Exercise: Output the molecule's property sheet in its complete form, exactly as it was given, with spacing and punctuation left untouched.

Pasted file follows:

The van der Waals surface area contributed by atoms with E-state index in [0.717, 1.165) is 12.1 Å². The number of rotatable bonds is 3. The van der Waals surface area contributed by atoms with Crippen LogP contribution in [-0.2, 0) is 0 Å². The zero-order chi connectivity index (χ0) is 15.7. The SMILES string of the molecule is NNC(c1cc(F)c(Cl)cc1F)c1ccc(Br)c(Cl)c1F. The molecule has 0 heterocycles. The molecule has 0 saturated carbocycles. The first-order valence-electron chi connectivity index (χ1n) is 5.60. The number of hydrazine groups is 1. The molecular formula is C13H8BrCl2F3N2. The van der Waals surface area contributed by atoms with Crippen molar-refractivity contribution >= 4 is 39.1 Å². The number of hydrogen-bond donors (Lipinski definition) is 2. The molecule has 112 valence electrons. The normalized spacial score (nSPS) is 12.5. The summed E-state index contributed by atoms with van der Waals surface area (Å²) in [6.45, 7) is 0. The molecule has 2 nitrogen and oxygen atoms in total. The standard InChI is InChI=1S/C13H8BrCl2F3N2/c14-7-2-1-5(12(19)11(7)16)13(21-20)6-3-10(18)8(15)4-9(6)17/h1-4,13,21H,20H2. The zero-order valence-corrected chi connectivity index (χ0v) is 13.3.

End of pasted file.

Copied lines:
The van der Waals surface area contributed by atoms with E-state index in [0.717, 1.165) is 12.1 Å². The number of rotatable bonds is 3. The van der Waals surface area contributed by atoms with Crippen LogP contribution in [-0.2, 0) is 0 Å². The zero-order chi connectivity index (χ0) is 15.7. The SMILES string of the molecule is NNC(c1cc(F)c(Cl)cc1F)c1ccc(Br)c(Cl)c1F. The molecule has 0 heterocycles. The molecule has 0 saturated carbocycles. The first-order valence-electron chi connectivity index (χ1n) is 5.60. The number of hydrazine groups is 1. The molecular formula is C13H8BrCl2F3N2. The van der Waals surface area contributed by atoms with Crippen molar-refractivity contribution >= 4 is 39.1 Å². The number of hydrogen-bond donors (Lipinski definition) is 2. The molecule has 112 valence electrons. The normalized spacial score (nSPS) is 12.5. The summed E-state index contributed by atoms with van der Waals surface area (Å²) in [6.45, 7) is 0. The molecule has 2 nitrogen and oxygen atoms in total. The standard InChI is InChI=1S/C13H8BrCl2F3N2/c14-7-2-1-5(12(19)11(7)16)13(21-20)6-3-10(18)8(15)4-9(6)17/h1-4,13,21H,20H2. The zero-order valence-corrected chi connectivity index (χ0v) is 13.3.